Guandrique’s defense team plans to request a new trial based on this previously undiscovered information affecting Morales’ credibility.  The motion will likely be filed in October or November of this year.

Here are a few points to take away from the Ingmar Guandrique Case:

  • A conviction does not have to be final–with a strong, dedicated defense team a guilty verdict is not irreversible, even in a high-profile Chicago murder case.  An experienced defense attorney will continue to fight for your case and diligently search for new evidence that might warrant a new trial.
  • Witness credibility is crucial—in so many cases like Guandrique’s, witness testimony is one of, if not the deciding factor of, an individual’s guilt.  Given the potential for witnesses to lie or be less than fully honest – particularly jail house informants like Morales – it is absolutely critical for your defense attorney to test the credibility of the prosecution’s witnesses.  This is accomplished through thorough discovery, extensive preparation, and effective cross-examination.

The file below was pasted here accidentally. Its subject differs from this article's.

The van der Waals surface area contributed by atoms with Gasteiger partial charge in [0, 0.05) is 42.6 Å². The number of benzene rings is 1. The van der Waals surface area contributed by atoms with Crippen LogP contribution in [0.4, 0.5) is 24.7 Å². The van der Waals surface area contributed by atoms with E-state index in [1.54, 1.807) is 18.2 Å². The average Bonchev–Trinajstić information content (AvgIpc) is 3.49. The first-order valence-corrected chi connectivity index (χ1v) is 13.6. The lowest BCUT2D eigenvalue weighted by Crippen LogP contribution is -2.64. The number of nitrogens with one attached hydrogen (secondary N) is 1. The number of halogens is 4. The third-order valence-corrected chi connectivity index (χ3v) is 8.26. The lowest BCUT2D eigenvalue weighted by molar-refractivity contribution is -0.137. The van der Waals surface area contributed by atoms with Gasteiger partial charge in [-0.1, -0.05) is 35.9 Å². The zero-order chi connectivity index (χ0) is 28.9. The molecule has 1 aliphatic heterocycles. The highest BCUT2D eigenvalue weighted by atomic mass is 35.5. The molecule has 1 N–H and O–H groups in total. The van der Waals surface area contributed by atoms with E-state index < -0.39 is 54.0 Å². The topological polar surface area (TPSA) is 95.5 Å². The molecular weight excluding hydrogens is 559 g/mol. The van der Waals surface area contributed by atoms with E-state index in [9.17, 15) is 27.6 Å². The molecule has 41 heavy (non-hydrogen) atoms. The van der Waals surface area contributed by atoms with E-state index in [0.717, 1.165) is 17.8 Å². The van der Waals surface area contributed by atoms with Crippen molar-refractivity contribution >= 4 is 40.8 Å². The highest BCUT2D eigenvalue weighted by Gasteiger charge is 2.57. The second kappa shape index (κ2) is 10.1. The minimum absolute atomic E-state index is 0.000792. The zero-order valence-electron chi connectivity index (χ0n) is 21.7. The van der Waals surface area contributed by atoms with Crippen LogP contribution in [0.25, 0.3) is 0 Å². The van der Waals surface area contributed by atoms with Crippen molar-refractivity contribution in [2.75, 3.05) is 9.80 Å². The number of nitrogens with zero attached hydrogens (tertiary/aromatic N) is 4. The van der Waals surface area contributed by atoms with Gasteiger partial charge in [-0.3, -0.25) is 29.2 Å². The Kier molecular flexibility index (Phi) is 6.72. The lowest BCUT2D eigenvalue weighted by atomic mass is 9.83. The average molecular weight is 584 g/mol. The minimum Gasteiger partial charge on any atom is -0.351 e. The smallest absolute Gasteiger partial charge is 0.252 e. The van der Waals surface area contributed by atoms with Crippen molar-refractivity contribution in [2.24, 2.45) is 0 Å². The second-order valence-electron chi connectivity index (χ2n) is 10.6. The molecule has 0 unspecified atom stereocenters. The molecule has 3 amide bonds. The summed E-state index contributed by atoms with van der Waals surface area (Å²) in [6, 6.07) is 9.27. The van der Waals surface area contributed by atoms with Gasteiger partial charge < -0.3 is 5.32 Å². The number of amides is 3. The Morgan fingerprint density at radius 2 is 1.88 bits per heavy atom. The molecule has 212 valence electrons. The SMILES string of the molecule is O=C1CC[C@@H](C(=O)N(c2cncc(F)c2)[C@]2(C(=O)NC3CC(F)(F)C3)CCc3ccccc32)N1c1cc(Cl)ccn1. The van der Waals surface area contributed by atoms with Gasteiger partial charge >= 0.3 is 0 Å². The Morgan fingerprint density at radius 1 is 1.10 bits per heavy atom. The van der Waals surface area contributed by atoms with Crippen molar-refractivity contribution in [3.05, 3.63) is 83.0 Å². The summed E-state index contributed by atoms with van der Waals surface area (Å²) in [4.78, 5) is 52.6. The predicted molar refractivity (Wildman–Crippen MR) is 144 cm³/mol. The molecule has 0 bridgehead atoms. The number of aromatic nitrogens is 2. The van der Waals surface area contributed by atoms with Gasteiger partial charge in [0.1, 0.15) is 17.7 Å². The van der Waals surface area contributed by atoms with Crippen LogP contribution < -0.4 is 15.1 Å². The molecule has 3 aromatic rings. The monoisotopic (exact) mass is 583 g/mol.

• Wrongful convictions do happen—although Guandrique’s defense team still faces an uphill battle in proving he deserves a new trial, his case does serve to highlight the fact that wrongful convictions can occur; and do in fact occur more often than we would like to believe.  Wrongful convictions are frequently a result of poor lawyering, such as an attorney’s failure to fully investigate and prepare his client’s defense.  This makes it imperative to obtain the representation of a skilled, experienced, and dedicated defense attorney.